This is mostly to do with whether the recipient has opted into receiving emails from a certain address. For example, newsletters that the user has no history of receiving will be filtered more aggressively than a monthly recurring newsletter they’ve been receiving for the last year.
What Does Your Business Need?
Organizations need a good filter that will effectively reduce the amount of spam that reaches their employees.
In combination with education about what staff should look out for, this is an effective method that significantly reduces the probability that a business will be a victim of cybercrime.
What Should You Expect from Your Spam Filter?
Modern filters will often have some form of integrated threat detection solution.
This means that it will use AI and machine learning to analyze trillions of data points in order to get a better understanding of how attackers shift their approach and what should raise a red flag.
This involves the scanning of message content and attributes, as well as domains and addresses associated with malicious intent, and other anomalies to know what to filter and what to allow.
It’s often a good idea for a business to have a solution from a business that already has a large customer base.
For example, at Impact, we use Proofpoint for our clients. Because Proofpoint has an established base of more than 100,000 customers, they have a lot of data to draw from and assess.
In other words, if there’s a new attack vector or bad actor, they likely will have already monitored and responded to it because they analyze more than two billion emails a day.
Always consider your solution provider and ask yourself if they have the data at hand to be effective in using AI and machine learning.
As much as you need to rely on spam filters to combat cyberattacks, it’s also important to get a handle on your biggest risk factors as far as your employees are concerned.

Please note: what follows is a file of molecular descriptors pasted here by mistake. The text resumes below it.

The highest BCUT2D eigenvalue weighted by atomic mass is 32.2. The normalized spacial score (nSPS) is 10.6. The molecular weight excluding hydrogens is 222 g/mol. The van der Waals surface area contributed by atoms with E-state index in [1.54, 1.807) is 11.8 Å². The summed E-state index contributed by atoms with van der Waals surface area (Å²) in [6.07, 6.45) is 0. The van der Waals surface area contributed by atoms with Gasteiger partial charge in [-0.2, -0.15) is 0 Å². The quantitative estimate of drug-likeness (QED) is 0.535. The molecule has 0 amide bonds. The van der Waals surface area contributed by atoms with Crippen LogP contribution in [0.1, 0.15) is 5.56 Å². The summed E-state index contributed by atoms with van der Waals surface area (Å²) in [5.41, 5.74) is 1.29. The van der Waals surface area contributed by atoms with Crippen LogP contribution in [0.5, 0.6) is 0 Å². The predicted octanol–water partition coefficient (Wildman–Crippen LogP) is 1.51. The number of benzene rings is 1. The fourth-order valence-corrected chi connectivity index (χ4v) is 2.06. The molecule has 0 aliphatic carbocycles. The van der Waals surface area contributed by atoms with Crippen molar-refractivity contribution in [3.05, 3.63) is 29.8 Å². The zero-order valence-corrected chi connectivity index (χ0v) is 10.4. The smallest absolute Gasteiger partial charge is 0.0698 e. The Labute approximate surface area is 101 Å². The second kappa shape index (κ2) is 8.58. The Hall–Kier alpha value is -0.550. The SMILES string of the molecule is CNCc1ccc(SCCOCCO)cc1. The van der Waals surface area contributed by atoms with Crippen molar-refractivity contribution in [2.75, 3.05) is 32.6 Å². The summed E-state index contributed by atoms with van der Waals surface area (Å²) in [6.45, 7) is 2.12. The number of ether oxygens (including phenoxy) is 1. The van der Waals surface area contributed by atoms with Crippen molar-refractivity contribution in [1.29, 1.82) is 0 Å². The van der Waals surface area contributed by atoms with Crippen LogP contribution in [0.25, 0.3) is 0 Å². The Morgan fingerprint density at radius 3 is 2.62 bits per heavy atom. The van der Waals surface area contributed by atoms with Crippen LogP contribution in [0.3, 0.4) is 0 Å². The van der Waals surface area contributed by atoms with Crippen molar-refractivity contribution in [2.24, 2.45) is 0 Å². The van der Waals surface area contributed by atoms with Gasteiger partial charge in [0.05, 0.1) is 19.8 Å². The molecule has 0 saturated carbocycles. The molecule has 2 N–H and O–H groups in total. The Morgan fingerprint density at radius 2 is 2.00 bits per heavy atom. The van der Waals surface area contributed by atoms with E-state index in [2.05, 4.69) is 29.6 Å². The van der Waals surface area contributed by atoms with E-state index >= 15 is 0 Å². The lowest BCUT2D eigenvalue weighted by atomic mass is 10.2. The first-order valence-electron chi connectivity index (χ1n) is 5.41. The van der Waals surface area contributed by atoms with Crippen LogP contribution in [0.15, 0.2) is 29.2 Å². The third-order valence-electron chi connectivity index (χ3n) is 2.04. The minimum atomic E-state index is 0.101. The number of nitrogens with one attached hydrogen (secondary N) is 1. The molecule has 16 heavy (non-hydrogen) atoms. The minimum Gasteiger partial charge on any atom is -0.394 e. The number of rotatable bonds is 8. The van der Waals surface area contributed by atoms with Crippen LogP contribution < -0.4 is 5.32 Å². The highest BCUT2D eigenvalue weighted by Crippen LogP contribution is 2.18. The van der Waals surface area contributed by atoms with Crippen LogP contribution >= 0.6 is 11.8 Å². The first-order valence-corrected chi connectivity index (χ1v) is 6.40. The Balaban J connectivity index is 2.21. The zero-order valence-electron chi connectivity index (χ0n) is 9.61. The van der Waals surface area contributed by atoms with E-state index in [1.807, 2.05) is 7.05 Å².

A quality spam filter solution should also be able to provide you with this knowledge. This can be through sending simulated phishing emails to users to determine who the employees most likely to open a phishing email are.
It also means assessing who the most targeted users are. If cyberattackers are specifically targeting someone who regularly handles sensitive information, this is information that you need to know in order to avoid becoming a victim.
This ties more broadly into education, which is vital in protecting your business from attack and creates one more hurdle for cybercriminals.
Hackers will always favor the path of least resistance—the business that has not trained its employees to spot phishing attempts stands a far better chance of being attacked than the business that has.
Training modules should be expected from a good spam filter solution.
Spam filters use modern technology to prevent malicious communications reaching your inbox. While standard filters are included by most email providers, they are not by themselves as effective as a standalone solution.
Organizations should consider implementing a quality spam filter that utilizes modern technology such as machine learning and AI, as well as offers employee education, so that they can avoid becoming a victim of cybercrime.